WTO Rule in Favour of Hormone Tainted Beef

US - A US Trade Representative has claimed that Monday's World Trade Order (WTO) ruling against a European ban on beef hormones is a 'victory' for American beef.
calendar icon 7 April 2008
clock icon 2 minute read

Photo: EBLEX

Just a week earlier the US and Canada were both condemned by the WTO for imposing sanctions on European exports as a retaliatory act to previous EU restrictions on what they claimed was 'risky' hormone treated meat.

Buy the World Trade Order decided yesterday that a ban on certain hormone-treated cattle remains scientifically unjustified would be a boon to U.S. beef producers — as well as EU consumers.

"The panel's findings on the EU ban are an important victory for all U.S. farmers and ranchers," U.S. Trade Representative Susan C. Schwab said in a statement. "EU consumers should have access to U.S. beef — it is of high quality, safe and competitive. Considering the EU's position as the world's second largest beef importer, resolution of this dispute will benefit not only U.S. cattle producers and beef exporters, but also EU importers and consumers."

The ruling allows the United States and Canada to maintain sanctions on specified European products, though the EU has the right to appeal.

The dispute, one of the longest running in the history of the WTO, dates back to 1996, when the United States succeeded in its challenge of the EU prohibition. Following an unsuccessful appeal by the EU, the WTO authorized the United States to raise tariffs on imports from the EU to the tune of nearly $117 million per year. The United States did so in 1999.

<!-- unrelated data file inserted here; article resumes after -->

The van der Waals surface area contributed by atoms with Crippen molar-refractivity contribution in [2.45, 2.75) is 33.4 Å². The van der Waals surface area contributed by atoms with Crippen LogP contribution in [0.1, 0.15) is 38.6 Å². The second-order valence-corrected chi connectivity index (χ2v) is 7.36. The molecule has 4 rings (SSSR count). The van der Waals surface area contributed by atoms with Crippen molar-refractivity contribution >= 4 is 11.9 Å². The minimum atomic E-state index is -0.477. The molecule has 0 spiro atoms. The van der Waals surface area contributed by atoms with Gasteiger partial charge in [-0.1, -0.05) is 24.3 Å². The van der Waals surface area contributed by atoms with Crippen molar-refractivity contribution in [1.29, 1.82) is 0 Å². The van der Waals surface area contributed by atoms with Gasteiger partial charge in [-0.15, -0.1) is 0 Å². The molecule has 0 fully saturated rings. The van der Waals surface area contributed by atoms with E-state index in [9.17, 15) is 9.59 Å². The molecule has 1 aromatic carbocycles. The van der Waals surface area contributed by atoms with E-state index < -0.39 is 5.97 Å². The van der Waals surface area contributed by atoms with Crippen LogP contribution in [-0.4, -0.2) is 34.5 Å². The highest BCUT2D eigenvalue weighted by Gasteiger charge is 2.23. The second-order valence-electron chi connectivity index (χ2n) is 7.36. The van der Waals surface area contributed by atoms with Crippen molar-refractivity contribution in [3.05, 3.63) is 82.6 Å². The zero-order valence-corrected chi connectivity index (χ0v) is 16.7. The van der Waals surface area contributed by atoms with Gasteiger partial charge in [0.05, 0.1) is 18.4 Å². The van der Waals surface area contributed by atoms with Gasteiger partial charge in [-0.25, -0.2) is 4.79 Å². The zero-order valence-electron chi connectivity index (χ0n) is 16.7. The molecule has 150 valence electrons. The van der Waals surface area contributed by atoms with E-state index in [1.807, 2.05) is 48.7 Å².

In late 2003, the EU amended its ban. The original ban prohibited, among other things, imports of meat from cattle to which any of six growth-promotion hormones had been administered. The amended version maintained a permanent ban on one of those hormones and provisionally applied the prohibition to the five other hormones, pending availability of sufficient scientific evidence. USTR notes that the EU already had claimed it had sufficient scientific evidence for banning those five hormones.

"It is not surprising that the panel found that the EU continues to be unable to scientifically justify its ban," the agency said. "The hormone levels the EU is concerned about are 50 times less than the acceptable daily intake and they represent a tiny fraction of what occurs naturally in an egg or one glass of milk."

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